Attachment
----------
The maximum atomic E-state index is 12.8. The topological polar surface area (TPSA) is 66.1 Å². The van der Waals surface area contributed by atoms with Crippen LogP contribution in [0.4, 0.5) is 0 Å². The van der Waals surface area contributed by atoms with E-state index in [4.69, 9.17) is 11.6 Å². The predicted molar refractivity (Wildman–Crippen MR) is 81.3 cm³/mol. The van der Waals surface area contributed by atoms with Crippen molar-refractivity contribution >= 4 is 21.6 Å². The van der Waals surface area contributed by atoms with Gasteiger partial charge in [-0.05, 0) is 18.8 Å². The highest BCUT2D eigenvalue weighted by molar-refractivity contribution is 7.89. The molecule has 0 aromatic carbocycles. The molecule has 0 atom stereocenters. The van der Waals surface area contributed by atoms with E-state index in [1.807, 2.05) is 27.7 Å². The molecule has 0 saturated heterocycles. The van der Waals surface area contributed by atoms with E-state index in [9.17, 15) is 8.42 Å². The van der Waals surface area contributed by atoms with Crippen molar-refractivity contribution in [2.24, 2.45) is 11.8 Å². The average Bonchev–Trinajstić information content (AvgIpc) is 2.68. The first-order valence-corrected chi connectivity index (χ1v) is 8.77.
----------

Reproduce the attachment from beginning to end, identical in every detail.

The maximum atomic E-state index is 12.8. The topological polar surface area (TPSA) is 66.1 Å². The van der Waals surface area contributed by atoms with Crippen LogP contribution in [0.4, 0.5) is 0 Å². The van der Waals surface area contributed by atoms with E-state index in [4.69, 9.17) is 11.6 Å². The predicted molar refractivity (Wildman–Crippen MR) is 81.3 cm³/mol. The van der Waals surface area contributed by atoms with Crippen molar-refractivity contribution >= 4 is 21.6 Å². The van der Waals surface area contributed by atoms with Gasteiger partial charge in [-0.05, 0) is 18.8 Å². The highest BCUT2D eigenvalue weighted by molar-refractivity contribution is 7.89. The molecule has 0 aromatic carbocycles. The molecule has 0 atom stereocenters. The van der Waals surface area contributed by atoms with E-state index in [1.807, 2.05) is 27.7 Å². The molecule has 0 saturated heterocycles. The van der Waals surface area contributed by atoms with E-state index in [9.17, 15) is 8.42 Å². The van der Waals surface area contributed by atoms with Crippen molar-refractivity contribution in [2.24, 2.45) is 11.8 Å². The average Bonchev–Trinajstić information content (AvgIpc) is 2.68. The first-order valence-corrected chi connectivity index (χ1v) is 8.77.